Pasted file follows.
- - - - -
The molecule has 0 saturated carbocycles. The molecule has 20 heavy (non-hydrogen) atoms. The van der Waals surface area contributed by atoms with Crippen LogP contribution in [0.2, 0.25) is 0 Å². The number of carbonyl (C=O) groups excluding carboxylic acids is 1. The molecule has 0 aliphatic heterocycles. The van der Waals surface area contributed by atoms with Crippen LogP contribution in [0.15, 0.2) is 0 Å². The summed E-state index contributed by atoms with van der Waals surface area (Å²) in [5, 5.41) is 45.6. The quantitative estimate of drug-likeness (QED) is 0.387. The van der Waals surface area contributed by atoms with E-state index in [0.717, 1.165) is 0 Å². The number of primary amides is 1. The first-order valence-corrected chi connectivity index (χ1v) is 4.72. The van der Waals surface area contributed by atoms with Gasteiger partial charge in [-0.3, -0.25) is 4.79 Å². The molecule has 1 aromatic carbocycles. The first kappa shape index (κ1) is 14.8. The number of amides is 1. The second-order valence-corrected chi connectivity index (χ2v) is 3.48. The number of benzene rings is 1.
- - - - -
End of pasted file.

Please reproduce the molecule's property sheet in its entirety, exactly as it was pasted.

The molecule has 0 saturated carbocycles. The molecule has 20 heavy (non-hydrogen) atoms. The van der Waals surface area contributed by atoms with Crippen LogP contribution in [0.2, 0.25) is 0 Å². The number of carbonyl (C=O) groups excluding carboxylic acids is 1. The molecule has 0 aliphatic heterocycles. The van der Waals surface area contributed by atoms with Crippen LogP contribution in [0.15, 0.2) is 0 Å². The summed E-state index contributed by atoms with van der Waals surface area (Å²) in [5, 5.41) is 45.6. The quantitative estimate of drug-likeness (QED) is 0.387. The van der Waals surface area contributed by atoms with E-state index in [0.717, 1.165) is 0 Å². The number of primary amides is 1. The first-order valence-corrected chi connectivity index (χ1v) is 4.72. The van der Waals surface area contributed by atoms with Gasteiger partial charge in [-0.3, -0.25) is 4.79 Å². The molecule has 1 aromatic carbocycles. The first kappa shape index (κ1) is 14.8. The number of amides is 1. The second-order valence-corrected chi connectivity index (χ2v) is 3.48. The number of benzene rings is 1.